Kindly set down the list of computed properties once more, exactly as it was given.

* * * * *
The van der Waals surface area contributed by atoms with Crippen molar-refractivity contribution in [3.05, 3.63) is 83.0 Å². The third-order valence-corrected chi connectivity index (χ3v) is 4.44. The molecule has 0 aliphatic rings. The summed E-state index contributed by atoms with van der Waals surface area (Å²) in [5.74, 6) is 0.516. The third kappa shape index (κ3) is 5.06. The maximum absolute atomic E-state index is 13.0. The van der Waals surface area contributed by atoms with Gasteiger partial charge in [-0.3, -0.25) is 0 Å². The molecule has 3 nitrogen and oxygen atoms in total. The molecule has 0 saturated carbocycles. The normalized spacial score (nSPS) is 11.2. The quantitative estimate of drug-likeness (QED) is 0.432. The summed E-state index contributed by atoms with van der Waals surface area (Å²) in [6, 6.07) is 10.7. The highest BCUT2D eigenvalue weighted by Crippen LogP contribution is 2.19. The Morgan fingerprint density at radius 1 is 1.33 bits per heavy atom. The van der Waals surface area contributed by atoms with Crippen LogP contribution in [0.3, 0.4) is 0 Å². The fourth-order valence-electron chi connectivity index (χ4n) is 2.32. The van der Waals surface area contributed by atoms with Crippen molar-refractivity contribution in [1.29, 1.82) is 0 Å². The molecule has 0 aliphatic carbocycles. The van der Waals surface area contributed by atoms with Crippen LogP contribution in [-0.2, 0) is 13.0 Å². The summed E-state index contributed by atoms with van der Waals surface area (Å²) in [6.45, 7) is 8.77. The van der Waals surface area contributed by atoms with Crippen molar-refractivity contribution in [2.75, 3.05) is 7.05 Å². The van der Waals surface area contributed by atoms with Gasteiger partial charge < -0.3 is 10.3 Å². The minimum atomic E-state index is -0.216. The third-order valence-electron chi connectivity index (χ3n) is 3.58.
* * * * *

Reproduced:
The van der Waals surface area contributed by atoms with Crippen molar-refractivity contribution in [3.05, 3.63) is 83.0 Å². The third-order valence-corrected chi connectivity index (χ3v) is 4.44. The molecule has 0 aliphatic rings. The summed E-state index contributed by atoms with van der Waals surface area (Å²) in [5.74, 6) is 0.516. The third kappa shape index (κ3) is 5.06. The maximum absolute atomic E-state index is 13.0. The van der Waals surface area contributed by atoms with Gasteiger partial charge in [-0.3, -0.25) is 0 Å². The molecule has 3 nitrogen and oxygen atoms in total. The molecule has 0 saturated carbocycles. The normalized spacial score (nSPS) is 11.2. The quantitative estimate of drug-likeness (QED) is 0.432. The summed E-state index contributed by atoms with van der Waals surface area (Å²) in [6, 6.07) is 10.7. The highest BCUT2D eigenvalue weighted by Crippen LogP contribution is 2.19. The Morgan fingerprint density at radius 1 is 1.33 bits per heavy atom. The van der Waals surface area contributed by atoms with Crippen LogP contribution in [0.3, 0.4) is 0 Å². The fourth-order valence-electron chi connectivity index (χ4n) is 2.32. The van der Waals surface area contributed by atoms with Crippen molar-refractivity contribution in [1.29, 1.82) is 0 Å². The molecule has 0 aliphatic carbocycles. The van der Waals surface area contributed by atoms with Crippen LogP contribution in [-0.2, 0) is 13.0 Å². The summed E-state index contributed by atoms with van der Waals surface area (Å²) in [6.45, 7) is 8.77. The van der Waals surface area contributed by atoms with Crippen molar-refractivity contribution in [2.75, 3.05) is 7.05 Å². The van der Waals surface area contributed by atoms with Gasteiger partial charge < -0.3 is 10.3 Å². The minimum atomic E-state index is -0.216. The third-order valence-electron chi connectivity index (χ3n) is 3.58.